Best practice for Sports Governing Bodies when dealing with individual complainants: Part 2 - Guidelines for legal teams
This two-part article offers practical guidance for sports governing bodies as to how to effectively handle individual complainants. It is based largely on the author’s experiences as an in house contentious lawyer for a governing body, and thereafter in private practice acting for other governing bodies across a wide range of sports.
Part 1 of the article (available here) looks at how to ensure a governing body handles all individual complainants fairly and proportionately, through effective complaint handling mechanisms.
Part 2 (below) moves on to consider how to handle individuals as a lawyer acting within, or for, a governing body. Specifically it looks at:
- Determining whether or not an individual should be deal with by the legal team
- Engaging with challenging individuals
- Meeting individuals and mediation/alternative dispute resolution
- Issue of a claim
- Concluding remarks
Whilst this article focuses on sports governing bodies, it is hoped that the content and practical nature of this article might also assist those acting within or for other sporting organisations, perhaps most obviously clubs.
How to handle individuals when representing a governing body
The most common reason an individual will reach the legal team is that the individual concerned will have used a particular term or combination of words in correspondence, such as "sue", "court", "lawyer", "discrimination" or "Data Protection Act".
This immediately makes the matter a "legal issue" (in the eyes of both the complainant and probably also the person within the governing body who has received the correspondence). In other cases, the individual concerned, or solicitors on their behalf, will have written directly to the governing body's legal team.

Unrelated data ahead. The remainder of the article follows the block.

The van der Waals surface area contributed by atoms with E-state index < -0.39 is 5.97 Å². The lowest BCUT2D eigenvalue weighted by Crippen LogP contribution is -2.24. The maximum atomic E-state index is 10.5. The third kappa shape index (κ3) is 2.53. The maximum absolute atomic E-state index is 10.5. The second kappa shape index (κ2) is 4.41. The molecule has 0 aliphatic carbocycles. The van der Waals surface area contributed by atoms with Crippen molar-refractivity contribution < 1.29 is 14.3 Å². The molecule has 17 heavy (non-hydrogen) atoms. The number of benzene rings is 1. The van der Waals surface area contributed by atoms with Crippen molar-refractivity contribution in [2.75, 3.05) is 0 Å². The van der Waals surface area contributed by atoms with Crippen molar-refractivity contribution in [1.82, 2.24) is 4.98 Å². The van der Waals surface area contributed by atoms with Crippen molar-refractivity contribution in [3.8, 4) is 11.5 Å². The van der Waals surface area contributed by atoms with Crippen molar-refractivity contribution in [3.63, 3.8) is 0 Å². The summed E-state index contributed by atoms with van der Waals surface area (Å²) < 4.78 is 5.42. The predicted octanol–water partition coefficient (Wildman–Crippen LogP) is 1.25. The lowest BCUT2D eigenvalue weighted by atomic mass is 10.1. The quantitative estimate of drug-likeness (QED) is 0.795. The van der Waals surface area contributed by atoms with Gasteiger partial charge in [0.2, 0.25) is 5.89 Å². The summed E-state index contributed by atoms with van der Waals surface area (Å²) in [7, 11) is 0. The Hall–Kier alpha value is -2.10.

Determining whether or not an individual should be dealt with by a governing body's legal team
Once a case involving an individual lands on a governing body lawyer's desk, the first thing for the lawyer to do is to establish
- what the grievance/claim actually is,
- whether it is justified, and, if so,
- whether the prospect of legal action based upon the grievance has any merit.
Obviously, in many cases it will be readily apparent when a governing body's legal team should handle cases involving an individual, because the individual's case is one that raises real legal, reputational or other significant risk. In other cases there can however be a somewhat blurred line between a case that is best handled as a customer relations “complaint” and one that truly warrants the attention of a governing body lawyer, as the two (to be clear, fictional) examples below may help to demonstrate.
(It is not suggested that in such cases there is a “right” and “wrong” answer, and it will of course be a matter of judgement in all the circumstances of any given case, taking into account any applicable policies and procedures of the governing body.)
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- Tags: Alternative Dispute Resolution | Dispute Resolution | Independent Football Ombudsman (IFO) | Independent Football Ombudsman (IFO)_ Lawn Tennis Association (LTA) | Lawn Tennis Association (LTA) | Mediation | Ombudsman | Sports Governing Bodies (SGBs)
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I am an experienced and practically minded sports lawyer, working as a partner in our Media, Entertainment & Sports Group at Bird & Bird in London.
Having trained and qualified at a major city firm, I began my career as a sports lawyer in 2011, working as an in-house lawyer at The FA. In 2014 I went back into private practice with a highly respected boutique sports law firm, before joining the market-leading practice here at Bird & Bird in 2016.
As a consequence, I have experience of advising a wide range of sports organisations (including national and international governing bodies, event organisers, clubs, and rights-holders) across a wide variety of legal issues. I have developed a deep understanding of the wider practical challenges faced by such organisations.